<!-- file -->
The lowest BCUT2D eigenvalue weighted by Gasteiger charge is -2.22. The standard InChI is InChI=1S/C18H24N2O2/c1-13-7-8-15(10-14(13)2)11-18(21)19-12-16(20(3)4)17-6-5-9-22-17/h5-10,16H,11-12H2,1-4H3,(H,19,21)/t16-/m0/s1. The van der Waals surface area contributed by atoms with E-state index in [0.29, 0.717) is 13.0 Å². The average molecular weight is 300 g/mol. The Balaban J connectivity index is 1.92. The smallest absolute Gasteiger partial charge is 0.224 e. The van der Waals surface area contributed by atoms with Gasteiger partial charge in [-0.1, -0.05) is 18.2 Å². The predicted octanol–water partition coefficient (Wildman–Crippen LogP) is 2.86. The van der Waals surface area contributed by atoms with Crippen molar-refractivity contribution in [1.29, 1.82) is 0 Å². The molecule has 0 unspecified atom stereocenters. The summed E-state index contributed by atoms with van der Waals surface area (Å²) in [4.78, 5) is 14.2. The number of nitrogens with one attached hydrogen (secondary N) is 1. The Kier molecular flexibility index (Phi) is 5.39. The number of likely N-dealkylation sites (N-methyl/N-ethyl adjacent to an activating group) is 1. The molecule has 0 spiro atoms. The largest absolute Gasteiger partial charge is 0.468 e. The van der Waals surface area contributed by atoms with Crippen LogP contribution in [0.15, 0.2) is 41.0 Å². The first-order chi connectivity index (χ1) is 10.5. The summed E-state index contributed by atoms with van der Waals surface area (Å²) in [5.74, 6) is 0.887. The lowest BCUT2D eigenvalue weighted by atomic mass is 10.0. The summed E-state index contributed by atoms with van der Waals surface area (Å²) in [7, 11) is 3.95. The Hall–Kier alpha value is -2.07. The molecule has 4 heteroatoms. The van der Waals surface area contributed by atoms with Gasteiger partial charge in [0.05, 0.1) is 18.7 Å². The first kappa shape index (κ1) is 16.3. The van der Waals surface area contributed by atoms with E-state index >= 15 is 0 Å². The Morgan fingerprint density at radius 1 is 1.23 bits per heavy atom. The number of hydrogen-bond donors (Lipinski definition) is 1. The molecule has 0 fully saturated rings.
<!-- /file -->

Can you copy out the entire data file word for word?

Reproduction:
The lowest BCUT2D eigenvalue weighted by Gasteiger charge is -2.22. The standard InChI is InChI=1S/C18H24N2O2/c1-13-7-8-15(10-14(13)2)11-18(21)19-12-16(20(3)4)17-6-5-9-22-17/h5-10,16H,11-12H2,1-4H3,(H,19,21)/t16-/m0/s1. The van der Waals surface area contributed by atoms with E-state index in [0.29, 0.717) is 13.0 Å². The average molecular weight is 300 g/mol. The Balaban J connectivity index is 1.92. The smallest absolute Gasteiger partial charge is 0.224 e. The van der Waals surface area contributed by atoms with Gasteiger partial charge in [-0.1, -0.05) is 18.2 Å². The predicted octanol–water partition coefficient (Wildman–Crippen LogP) is 2.86. The van der Waals surface area contributed by atoms with Crippen molar-refractivity contribution in [1.29, 1.82) is 0 Å². The molecule has 0 unspecified atom stereocenters. The summed E-state index contributed by atoms with van der Waals surface area (Å²) in [4.78, 5) is 14.2. The number of nitrogens with one attached hydrogen (secondary N) is 1. The Kier molecular flexibility index (Phi) is 5.39. The number of likely N-dealkylation sites (N-methyl/N-ethyl adjacent to an activating group) is 1. The molecule has 0 spiro atoms. The largest absolute Gasteiger partial charge is 0.468 e. The van der Waals surface area contributed by atoms with Crippen LogP contribution in [0.15, 0.2) is 41.0 Å². The first-order chi connectivity index (χ1) is 10.5. The summed E-state index contributed by atoms with van der Waals surface area (Å²) in [5.74, 6) is 0.887. The lowest BCUT2D eigenvalue weighted by atomic mass is 10.0. The summed E-state index contributed by atoms with van der Waals surface area (Å²) in [7, 11) is 3.95. The Hall–Kier alpha value is -2.07. The molecule has 4 heteroatoms. The van der Waals surface area contributed by atoms with Gasteiger partial charge in [0.05, 0.1) is 18.7 Å². The first kappa shape index (κ1) is 16.3. The van der Waals surface area contributed by atoms with E-state index >= 15 is 0 Å². The Morgan fingerprint density at radius 1 is 1.23 bits per heavy atom. The number of hydrogen-bond donors (Lipinski definition) is 1. The molecule has 0 fully saturated rings.